We will have one service at 9:30am
Voting will also be done at the end of the 9:30am service.
The Brunch and Annual Meeting will begin around 10:45am. Please bring food to share.
Nominated for vestry (3 year term, 3 position’s) Nan Gill-Wilson, Scott MacMillin & Kim Pelfrey
Nominated for Warden (2 year term, 1 Position) Chip Hansen
The term is used in the 1979 BCP and earlier editions, and means a self-supporting congregation under a rector, as opposed to a mission or other congregation under a vicar. Some state laws provide for the incorporation of Episcopal parishes, and the election of rectors, wardens, and vestry members. Many diocesan canons distinguish between a fully self-supporting congregation with a full-time priest and one which is not, calling the former “parishes” and the latter “missions.” However, other Episcopal dioceses call all congregations “parishes,” or simply “congregations.” In English canon law, a parish is an area under the spiritual care of a priest. The term is used without any specific definition other than a “Congregation of this Church” in the canons of the Episcopal Church.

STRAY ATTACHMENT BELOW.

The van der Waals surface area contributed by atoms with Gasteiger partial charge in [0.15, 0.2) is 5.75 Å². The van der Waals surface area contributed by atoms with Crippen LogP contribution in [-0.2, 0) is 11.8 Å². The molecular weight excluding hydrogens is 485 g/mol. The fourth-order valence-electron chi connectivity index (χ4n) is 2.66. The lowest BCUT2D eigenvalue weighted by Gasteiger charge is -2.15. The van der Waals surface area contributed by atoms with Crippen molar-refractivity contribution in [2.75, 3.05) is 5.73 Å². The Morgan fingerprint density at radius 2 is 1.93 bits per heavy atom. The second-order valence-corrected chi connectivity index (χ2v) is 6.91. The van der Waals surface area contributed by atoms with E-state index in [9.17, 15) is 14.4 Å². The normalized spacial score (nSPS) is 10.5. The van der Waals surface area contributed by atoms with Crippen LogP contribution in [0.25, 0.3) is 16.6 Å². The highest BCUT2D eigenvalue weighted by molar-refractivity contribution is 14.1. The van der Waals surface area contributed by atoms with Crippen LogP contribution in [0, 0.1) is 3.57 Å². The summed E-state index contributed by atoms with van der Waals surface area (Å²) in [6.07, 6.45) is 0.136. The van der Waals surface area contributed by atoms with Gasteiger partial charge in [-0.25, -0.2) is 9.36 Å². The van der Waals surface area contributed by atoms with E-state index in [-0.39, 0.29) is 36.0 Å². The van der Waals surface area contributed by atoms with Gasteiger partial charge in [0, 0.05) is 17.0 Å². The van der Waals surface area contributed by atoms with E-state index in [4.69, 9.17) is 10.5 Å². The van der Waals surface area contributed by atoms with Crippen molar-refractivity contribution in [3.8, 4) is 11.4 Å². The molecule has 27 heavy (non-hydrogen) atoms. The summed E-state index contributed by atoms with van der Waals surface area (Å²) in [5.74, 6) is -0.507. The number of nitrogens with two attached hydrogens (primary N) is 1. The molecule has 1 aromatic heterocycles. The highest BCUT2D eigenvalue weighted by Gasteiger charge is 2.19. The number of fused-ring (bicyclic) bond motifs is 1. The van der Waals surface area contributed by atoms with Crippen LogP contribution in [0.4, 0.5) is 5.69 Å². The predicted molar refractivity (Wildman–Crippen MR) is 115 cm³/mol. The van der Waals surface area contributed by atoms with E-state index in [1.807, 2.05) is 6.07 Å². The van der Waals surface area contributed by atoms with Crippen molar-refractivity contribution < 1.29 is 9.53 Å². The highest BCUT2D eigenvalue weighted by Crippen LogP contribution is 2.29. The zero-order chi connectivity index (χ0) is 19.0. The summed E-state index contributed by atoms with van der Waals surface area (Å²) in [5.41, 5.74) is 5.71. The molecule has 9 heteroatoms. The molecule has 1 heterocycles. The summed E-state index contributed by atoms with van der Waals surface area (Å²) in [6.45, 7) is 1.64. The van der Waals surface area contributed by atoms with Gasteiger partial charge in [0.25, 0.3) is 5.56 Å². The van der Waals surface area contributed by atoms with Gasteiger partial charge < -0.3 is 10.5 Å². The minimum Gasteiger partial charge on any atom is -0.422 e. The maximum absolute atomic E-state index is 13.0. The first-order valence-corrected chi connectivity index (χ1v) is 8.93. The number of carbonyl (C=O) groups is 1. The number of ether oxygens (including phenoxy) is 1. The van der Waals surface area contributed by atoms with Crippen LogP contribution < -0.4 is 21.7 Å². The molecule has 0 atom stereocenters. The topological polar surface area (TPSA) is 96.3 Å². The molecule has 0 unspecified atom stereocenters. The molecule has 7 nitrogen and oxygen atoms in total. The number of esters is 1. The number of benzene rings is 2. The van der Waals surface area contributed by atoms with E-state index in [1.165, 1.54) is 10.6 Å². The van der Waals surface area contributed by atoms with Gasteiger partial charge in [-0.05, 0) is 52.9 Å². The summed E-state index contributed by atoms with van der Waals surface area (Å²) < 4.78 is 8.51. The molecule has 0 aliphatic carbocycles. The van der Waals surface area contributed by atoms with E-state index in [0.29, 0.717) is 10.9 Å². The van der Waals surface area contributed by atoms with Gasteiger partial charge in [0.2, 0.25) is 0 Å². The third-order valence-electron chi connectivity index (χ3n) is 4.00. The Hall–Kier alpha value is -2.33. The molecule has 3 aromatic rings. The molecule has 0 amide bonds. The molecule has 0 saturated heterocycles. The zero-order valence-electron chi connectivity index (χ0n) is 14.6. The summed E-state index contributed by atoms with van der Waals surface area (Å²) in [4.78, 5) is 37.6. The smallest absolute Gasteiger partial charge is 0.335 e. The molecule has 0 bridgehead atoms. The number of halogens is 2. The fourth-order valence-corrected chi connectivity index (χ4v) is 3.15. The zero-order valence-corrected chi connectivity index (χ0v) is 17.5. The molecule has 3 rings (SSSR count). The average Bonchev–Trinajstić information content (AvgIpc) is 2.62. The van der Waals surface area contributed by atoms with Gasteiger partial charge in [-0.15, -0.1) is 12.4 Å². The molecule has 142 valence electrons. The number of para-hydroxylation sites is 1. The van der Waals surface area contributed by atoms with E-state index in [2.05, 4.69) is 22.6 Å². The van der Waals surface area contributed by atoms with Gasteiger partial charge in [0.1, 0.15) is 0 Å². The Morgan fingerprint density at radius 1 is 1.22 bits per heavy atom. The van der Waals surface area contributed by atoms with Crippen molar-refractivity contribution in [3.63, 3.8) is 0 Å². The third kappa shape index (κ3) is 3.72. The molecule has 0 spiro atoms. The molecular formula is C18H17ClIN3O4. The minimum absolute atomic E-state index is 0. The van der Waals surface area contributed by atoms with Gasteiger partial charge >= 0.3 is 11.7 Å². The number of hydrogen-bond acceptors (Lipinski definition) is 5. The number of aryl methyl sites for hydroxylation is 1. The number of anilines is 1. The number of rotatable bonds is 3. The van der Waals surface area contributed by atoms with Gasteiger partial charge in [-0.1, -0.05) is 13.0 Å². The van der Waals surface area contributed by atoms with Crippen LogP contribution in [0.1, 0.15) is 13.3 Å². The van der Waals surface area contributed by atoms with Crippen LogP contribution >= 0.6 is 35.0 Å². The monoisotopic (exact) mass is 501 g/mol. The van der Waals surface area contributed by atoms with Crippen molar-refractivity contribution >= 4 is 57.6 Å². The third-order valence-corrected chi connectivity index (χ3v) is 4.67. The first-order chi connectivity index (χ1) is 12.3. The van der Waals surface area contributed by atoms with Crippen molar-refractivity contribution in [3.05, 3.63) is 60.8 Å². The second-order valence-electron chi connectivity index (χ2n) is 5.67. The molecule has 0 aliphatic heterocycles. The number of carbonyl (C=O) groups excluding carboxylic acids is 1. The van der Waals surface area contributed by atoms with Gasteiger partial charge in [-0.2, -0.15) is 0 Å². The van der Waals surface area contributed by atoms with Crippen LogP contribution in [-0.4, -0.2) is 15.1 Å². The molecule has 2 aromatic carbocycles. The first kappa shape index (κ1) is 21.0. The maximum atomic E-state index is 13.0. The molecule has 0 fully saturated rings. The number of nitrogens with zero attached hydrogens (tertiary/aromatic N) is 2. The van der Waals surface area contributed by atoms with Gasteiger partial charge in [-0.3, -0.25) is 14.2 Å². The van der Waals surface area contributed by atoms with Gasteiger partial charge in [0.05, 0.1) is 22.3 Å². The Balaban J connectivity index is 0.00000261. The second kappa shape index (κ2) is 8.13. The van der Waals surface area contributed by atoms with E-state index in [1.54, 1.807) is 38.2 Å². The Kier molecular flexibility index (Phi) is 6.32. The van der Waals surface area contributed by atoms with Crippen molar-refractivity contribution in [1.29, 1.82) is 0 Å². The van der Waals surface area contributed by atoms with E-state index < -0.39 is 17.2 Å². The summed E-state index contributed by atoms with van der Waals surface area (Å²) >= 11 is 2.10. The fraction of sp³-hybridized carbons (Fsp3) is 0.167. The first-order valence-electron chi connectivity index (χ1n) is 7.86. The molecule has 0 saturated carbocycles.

Parish Annual Meeting
A meeting of the members of a parish. The by-laws of the parish generally require an annual parish meeting and state the qualifications to be a voting member of the parish. Diocesan canons may state requirements concerning parish meetings. The annual parish meeting typically elects vestry members, and it may elect vestry officers. Delegates to diocesan convention and representatives to other diocesan, deanery, or parish entities may also be elected by the parish meeting. The budget of the parish may be presented and approved. The rector, vestry officers, music director, Christian education director, and other parish or program leaders may make presentations at the annual parish meeting. The parish by-laws may allow the rector or a majority of the vestry to call a special parish meeting at any time. The by-laws may specify the requirements for a special parish meeting, including the requirements for notice to the members of the parish.
The vestry is the legal representative of the parish with regard to all matters pertaining to its corporate property. The number of vestry members and the term of office varies from parish to parish. Vestry members are usually elected at the annual parish meeting. The presiding officer of the vestry is the rector. There are usually two wardens. The senior warden leads the parish between rectors and is a support person for the rector. The junior warden often has responsibility for church property and buildings. A treasurer and a secretary or clerk may be chosen. These officers may or may not be vestry members. The basic responsibilities of the vestry are to help define and articulate the mission of the congregation; to support the church’s mission by word and deed, to select the rector, to ensure effective organization and planning, and to manage resources and finances.